…but you knew about the language policy before you enrolled,
…but you’re not the only ones with problems,
…but technically, it’s Elsenburg and not Stellenbosch,
…but we’re actually doing a LOT of things to address the language issues,
…but you’re just looking for revenge,
As people have watched the Luister video, or have read about it, they have tended to listen only for as long as it takes to find something to support the views they already hold, and argue back. Perhaps people who struggled with the language policy in the past (English people with Afrikaans classes, or Afrikaans people with English textbooks) feel resentful that Open Stellenbosch expects special treatment. Perhaps those who do argue for transformation at Stellenbosch see Luister as an accusation that they have not tried hard enough. Perhaps white people who themselves feel threatened by transformation see the Luister video as another onerous demand. Perhaps black people who’ve already succeeded at Stellenbosch (or elsewhere under greater challenges) feel ashamed that their fellow black people ‘can’t cut it.’
It’s not difficult to find something to criticise about any movement, if a criticism is what you’re looking for. There are undoubtedly those who associate with Open Stellenbosch who could rightfully be accused of any of those things – those who are victims, those who are lazy, those who want vengeance more than they want transformation. But if you only listened long enough to find the evidence that proves your assumptions…you haven’t listened long enough.
I don’t think that the message of the Luister documentary is about the language policy. Not really. It’s not even about transformation. Maybe I wasn’t listening, but if anything, the message was about belonging. The language policy is simply the most obvious (but not only) way in which the relevant student’s lack of belonging is emphasised. Similarly, the message of #RhodesMustFall is not really about the statue but about the way the statue reminds some students that they don’t belong.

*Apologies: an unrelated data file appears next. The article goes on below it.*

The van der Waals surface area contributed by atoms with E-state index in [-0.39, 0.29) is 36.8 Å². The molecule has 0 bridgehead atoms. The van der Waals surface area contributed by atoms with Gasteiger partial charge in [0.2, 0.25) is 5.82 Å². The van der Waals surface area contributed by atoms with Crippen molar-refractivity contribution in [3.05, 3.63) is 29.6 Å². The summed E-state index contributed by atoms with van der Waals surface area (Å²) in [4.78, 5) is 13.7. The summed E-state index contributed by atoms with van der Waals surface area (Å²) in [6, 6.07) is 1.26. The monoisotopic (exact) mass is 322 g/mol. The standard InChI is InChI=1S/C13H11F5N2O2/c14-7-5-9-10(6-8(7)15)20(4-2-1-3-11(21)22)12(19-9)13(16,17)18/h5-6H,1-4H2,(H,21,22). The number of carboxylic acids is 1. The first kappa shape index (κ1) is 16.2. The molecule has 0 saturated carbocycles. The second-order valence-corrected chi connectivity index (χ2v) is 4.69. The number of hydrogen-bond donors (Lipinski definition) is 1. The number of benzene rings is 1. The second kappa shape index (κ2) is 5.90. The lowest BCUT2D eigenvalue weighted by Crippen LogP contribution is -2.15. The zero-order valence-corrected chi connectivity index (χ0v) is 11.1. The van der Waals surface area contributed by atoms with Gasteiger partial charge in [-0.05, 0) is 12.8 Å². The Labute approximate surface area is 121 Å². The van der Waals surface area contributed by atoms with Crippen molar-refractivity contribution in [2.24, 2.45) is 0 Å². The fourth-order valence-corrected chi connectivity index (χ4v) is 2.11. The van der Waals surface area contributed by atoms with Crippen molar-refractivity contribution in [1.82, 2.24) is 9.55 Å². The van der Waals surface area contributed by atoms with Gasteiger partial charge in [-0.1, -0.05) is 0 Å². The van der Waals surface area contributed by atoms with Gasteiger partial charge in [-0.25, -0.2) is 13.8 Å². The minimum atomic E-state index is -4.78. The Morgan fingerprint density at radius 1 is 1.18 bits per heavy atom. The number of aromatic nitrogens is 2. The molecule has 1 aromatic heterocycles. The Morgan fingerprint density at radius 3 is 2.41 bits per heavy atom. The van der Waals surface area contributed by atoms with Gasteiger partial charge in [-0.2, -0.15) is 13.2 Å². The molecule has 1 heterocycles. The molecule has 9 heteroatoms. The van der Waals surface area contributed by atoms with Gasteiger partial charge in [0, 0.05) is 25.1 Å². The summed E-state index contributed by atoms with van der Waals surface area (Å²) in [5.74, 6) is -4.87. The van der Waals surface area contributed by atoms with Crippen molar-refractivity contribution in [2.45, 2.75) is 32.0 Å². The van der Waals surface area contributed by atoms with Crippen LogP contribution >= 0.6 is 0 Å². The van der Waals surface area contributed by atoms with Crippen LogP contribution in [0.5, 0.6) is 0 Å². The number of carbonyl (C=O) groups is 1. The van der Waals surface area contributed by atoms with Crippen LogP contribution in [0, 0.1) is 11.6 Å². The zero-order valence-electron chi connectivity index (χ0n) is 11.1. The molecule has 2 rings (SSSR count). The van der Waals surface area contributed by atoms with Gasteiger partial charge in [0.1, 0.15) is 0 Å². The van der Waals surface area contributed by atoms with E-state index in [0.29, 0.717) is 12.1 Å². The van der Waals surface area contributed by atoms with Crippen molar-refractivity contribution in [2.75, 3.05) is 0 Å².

Belonging – perhaps the most fundamental of all human needs (though only in the middle according to Maslow) – and one of the most difficult to quantify. It’s easy to notice when you don’t belong somewhere, but difficult to put into words why you feel that way. Maybe it’s also difficult to know what to do differently for someone who doesn’t feel as if they belong – assuming you’re trying, of course, and not trying to throw them out yourself.
Maybe that’s why we’re struggling to make sense of the Luister story. We’re not listening, even with instructions in the title. Instead, we’re trying to talk back louder.
The listening exercise
I may occasionally seem like a know-it-all, a fact brought painfully home by my young son’s habit of starting his sentences with, “Do you know?” Despite that, I spend many more hours reading about a topic and exploring related ideas than I do writing about it. I find my opinion changes significantly during the course of the exercise. Listening to learning leads, Yoda might have said.
It doesn’t matter if Open Stellenbosch, and movements like theirs – “Feminism”, “#BlackLivesMatter”, whatever – aren’t getting it completely right. Their voices matter. And in simply listening to those voices, we may actually achieve more – through empathy – than by prematurely trying to fix something we don’t understand. DON’T ACT. Just listen. And keep listening.ear
It’s a good principle even if you’re not a humanist – understanding the system before you interact with it is just good sense.